November 9, 2017 Last Updated 4:48 pm

Gideon Lichfield named the new editor in chief of MIT Technology Review

Lichfield, who will start in early December, joins from Quartz where he was one of the founding editors

CAMBRIDGE, Mass. — November 9, 2017  — Today, MIT Technology Review announced that Gideon Lichfield has been named its new editor in chief. Lichfield will oversee all of MIT Technology Review’s editorial content and products, including the website, digital newsletters, print magazine, and live events, as well as new platforms and formats under development.

“Gideon is a seasoned journalist with the vision, creativity, and industry-leading digital expertise we sought in filling this vital role,” said Elizabeth Bramson-Boudreau, CEO and publisher of MIT Technology Review. “He will guide our editorial team in establishing MIT Technology Review as the leading voice in the coverage of new technologies and their impact on business and society. I am delighted to welcome him to the team and look forward to working with him to build the new MIT Technology Review.”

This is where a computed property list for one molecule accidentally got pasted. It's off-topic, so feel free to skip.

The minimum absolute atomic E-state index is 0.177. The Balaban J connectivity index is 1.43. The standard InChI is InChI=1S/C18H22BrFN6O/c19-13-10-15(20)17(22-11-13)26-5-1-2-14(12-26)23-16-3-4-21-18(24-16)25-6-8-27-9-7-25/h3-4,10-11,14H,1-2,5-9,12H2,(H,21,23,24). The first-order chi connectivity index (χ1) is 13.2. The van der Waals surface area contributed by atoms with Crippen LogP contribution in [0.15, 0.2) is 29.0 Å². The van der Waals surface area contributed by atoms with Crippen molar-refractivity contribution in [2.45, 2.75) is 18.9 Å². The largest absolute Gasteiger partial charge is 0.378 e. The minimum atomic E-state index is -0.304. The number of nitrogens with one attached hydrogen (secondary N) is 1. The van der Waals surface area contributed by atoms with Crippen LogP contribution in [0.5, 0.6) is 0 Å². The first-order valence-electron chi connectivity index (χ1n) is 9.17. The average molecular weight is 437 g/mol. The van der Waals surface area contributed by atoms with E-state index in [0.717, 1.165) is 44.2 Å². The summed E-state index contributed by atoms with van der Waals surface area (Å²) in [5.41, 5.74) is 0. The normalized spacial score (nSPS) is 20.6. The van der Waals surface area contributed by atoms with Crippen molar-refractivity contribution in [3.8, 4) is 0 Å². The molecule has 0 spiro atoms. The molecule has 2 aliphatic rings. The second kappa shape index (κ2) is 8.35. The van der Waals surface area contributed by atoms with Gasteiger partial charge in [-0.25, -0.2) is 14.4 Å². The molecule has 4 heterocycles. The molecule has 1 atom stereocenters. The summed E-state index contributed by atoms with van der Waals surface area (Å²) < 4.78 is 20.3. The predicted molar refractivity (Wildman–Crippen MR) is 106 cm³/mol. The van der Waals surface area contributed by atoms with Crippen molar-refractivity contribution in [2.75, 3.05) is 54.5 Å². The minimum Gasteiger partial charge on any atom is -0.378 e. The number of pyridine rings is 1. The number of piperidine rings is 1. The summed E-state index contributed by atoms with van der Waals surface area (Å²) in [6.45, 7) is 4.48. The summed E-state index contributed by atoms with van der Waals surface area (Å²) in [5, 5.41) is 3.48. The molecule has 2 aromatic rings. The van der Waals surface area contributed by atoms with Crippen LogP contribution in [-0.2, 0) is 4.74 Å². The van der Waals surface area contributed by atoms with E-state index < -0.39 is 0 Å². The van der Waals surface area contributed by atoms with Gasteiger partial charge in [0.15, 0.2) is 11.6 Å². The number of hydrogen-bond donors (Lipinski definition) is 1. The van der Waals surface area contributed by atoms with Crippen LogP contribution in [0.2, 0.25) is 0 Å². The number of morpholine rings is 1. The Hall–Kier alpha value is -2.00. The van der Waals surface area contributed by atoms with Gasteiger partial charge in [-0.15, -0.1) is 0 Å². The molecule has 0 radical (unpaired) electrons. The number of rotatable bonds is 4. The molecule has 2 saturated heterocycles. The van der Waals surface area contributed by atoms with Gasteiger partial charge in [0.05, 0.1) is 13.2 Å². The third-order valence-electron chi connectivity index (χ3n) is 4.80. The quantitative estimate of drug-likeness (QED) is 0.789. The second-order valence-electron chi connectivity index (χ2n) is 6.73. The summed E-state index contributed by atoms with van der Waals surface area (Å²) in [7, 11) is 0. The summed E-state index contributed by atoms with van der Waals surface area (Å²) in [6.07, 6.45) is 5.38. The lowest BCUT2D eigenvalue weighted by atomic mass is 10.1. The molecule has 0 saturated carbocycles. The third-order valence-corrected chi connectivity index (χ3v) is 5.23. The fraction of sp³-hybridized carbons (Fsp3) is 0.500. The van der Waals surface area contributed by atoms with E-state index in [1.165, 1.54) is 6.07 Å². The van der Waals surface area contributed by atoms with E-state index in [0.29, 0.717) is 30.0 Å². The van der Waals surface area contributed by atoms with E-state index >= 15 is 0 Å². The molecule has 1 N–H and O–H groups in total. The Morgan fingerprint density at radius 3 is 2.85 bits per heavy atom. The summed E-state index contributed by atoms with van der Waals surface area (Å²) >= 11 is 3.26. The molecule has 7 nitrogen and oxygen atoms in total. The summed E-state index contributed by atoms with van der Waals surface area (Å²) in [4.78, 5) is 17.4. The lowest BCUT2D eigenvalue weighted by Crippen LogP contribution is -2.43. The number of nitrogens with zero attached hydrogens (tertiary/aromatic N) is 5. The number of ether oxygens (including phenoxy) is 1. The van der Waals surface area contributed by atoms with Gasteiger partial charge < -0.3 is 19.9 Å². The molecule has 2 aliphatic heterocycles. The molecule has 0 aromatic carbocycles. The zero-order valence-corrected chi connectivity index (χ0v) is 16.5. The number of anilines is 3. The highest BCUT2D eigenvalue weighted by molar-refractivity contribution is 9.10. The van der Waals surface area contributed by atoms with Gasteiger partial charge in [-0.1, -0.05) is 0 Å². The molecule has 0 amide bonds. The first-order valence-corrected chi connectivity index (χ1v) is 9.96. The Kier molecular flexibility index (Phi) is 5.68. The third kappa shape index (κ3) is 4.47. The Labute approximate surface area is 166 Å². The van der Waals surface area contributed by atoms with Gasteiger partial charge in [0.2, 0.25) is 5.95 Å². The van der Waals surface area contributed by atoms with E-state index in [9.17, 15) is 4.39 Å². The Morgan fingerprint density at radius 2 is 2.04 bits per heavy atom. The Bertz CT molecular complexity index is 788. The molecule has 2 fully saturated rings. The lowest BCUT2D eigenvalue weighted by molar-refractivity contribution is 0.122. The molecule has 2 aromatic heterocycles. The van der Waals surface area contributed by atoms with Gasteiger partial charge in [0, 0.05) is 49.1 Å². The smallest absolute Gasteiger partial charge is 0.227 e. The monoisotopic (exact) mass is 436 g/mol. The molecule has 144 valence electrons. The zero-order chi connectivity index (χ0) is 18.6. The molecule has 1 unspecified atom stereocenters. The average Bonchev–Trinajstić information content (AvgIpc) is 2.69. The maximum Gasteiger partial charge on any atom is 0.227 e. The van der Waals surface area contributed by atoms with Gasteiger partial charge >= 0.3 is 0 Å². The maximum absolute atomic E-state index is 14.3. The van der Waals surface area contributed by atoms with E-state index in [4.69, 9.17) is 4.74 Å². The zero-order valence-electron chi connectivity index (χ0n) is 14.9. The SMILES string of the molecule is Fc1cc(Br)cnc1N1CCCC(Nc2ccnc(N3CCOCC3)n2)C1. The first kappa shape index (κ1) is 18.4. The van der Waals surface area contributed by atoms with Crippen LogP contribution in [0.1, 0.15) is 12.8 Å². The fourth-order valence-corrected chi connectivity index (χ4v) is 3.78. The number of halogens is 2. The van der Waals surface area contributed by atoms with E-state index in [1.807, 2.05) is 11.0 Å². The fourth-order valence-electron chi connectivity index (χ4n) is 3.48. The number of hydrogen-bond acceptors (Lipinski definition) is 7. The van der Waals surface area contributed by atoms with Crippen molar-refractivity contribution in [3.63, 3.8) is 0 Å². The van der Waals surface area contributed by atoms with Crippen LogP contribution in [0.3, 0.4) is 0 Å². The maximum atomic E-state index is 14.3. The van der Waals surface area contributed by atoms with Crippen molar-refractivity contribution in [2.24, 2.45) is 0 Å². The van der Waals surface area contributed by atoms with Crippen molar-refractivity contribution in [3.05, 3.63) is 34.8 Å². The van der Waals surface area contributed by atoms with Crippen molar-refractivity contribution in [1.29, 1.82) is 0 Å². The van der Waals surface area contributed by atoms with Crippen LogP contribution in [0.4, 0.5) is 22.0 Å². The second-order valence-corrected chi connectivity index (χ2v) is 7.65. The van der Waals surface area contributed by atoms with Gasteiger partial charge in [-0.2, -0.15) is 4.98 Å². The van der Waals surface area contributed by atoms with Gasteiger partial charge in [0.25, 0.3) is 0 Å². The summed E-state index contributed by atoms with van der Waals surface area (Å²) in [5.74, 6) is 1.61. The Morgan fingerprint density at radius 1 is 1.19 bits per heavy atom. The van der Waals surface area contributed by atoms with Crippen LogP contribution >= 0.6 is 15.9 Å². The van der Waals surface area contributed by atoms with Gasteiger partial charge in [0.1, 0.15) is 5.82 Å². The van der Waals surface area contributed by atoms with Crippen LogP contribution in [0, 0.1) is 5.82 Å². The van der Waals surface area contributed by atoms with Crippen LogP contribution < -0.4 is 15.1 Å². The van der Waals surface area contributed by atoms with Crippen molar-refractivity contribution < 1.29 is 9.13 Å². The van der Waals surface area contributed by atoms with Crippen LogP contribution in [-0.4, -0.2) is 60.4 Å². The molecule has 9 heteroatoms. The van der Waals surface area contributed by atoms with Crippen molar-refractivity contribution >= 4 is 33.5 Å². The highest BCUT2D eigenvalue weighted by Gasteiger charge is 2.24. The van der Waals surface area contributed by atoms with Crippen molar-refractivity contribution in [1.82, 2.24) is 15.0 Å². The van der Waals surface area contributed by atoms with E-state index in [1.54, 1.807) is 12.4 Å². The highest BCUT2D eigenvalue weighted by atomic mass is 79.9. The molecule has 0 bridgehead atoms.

Lichfield joins MIT Technology Review from Quartz, where he was one of the founding editors. He led the hiring of the initial team of journalists, established much of the editorial voice, and helped create several of the award-winning publication’s digital products. Before Quartz, Lichfield worked for 16 years as a journalist at The Economist, including postings in Mexico City, Moscow, and Jerusalem. Originally from London, he speaks five languages fluently and three others haltingly, and is an experienced public speaker, a semi-trained cocktail barman, and an avid reader (and occasional writer) of science fiction.

“MIT Technology Review is unique in the world of media in many ways, among them its prestige and its connection to a giant, global community of brilliant minds,” said Lichfield. “Its potential to shape conversations about how we develop and use technology is enormous. My ambition is for it to fully realize that potential, and I’m thrilled to have been given the chance to help it do so.”

Lichfield starts at MIT Technology Review in early December.

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